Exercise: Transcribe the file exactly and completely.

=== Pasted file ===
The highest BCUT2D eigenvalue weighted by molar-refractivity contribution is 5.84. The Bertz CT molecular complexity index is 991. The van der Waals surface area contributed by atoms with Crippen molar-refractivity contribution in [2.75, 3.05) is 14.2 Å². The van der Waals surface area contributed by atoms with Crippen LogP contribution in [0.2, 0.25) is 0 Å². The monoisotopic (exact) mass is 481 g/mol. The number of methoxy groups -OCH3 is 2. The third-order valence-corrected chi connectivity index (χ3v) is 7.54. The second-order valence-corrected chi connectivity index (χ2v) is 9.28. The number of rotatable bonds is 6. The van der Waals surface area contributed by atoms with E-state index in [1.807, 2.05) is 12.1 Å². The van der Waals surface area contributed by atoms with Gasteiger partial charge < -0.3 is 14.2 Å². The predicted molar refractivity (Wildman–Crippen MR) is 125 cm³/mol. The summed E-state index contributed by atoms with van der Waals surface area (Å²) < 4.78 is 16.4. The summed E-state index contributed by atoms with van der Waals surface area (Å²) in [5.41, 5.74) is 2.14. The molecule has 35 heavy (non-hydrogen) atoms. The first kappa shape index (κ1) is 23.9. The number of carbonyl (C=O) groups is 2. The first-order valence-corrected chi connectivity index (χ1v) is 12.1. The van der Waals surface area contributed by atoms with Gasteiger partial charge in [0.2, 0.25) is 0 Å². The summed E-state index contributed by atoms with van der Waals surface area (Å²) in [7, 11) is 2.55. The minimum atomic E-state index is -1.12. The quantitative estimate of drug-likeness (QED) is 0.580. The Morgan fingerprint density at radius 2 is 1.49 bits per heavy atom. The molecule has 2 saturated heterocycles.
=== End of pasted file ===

The highest BCUT2D eigenvalue weighted by molar-refractivity contribution is 5.84. The Bertz CT molecular complexity index is 991. The van der Waals surface area contributed by atoms with Crippen molar-refractivity contribution in [2.75, 3.05) is 14.2 Å². The van der Waals surface area contributed by atoms with Crippen LogP contribution in [0.2, 0.25) is 0 Å². The monoisotopic (exact) mass is 481 g/mol. The number of methoxy groups -OCH3 is 2. The third-order valence-corrected chi connectivity index (χ3v) is 7.54. The second-order valence-corrected chi connectivity index (χ2v) is 9.28. The number of rotatable bonds is 6. The van der Waals surface area contributed by atoms with E-state index in [1.807, 2.05) is 12.1 Å². The van der Waals surface area contributed by atoms with Gasteiger partial charge < -0.3 is 14.2 Å². The predicted molar refractivity (Wildman–Crippen MR) is 125 cm³/mol. The summed E-state index contributed by atoms with van der Waals surface area (Å²) < 4.78 is 16.4. The summed E-state index contributed by atoms with van der Waals surface area (Å²) in [5.41, 5.74) is 2.14. The molecule has 35 heavy (non-hydrogen) atoms. The first kappa shape index (κ1) is 23.9. The number of carbonyl (C=O) groups is 2. The first-order valence-corrected chi connectivity index (χ1v) is 12.1. The van der Waals surface area contributed by atoms with Gasteiger partial charge in [0.2, 0.25) is 0 Å². The summed E-state index contributed by atoms with van der Waals surface area (Å²) in [7, 11) is 2.55. The minimum atomic E-state index is -1.12. The quantitative estimate of drug-likeness (QED) is 0.580. The Morgan fingerprint density at radius 2 is 1.49 bits per heavy atom. The molecule has 2 saturated heterocycles.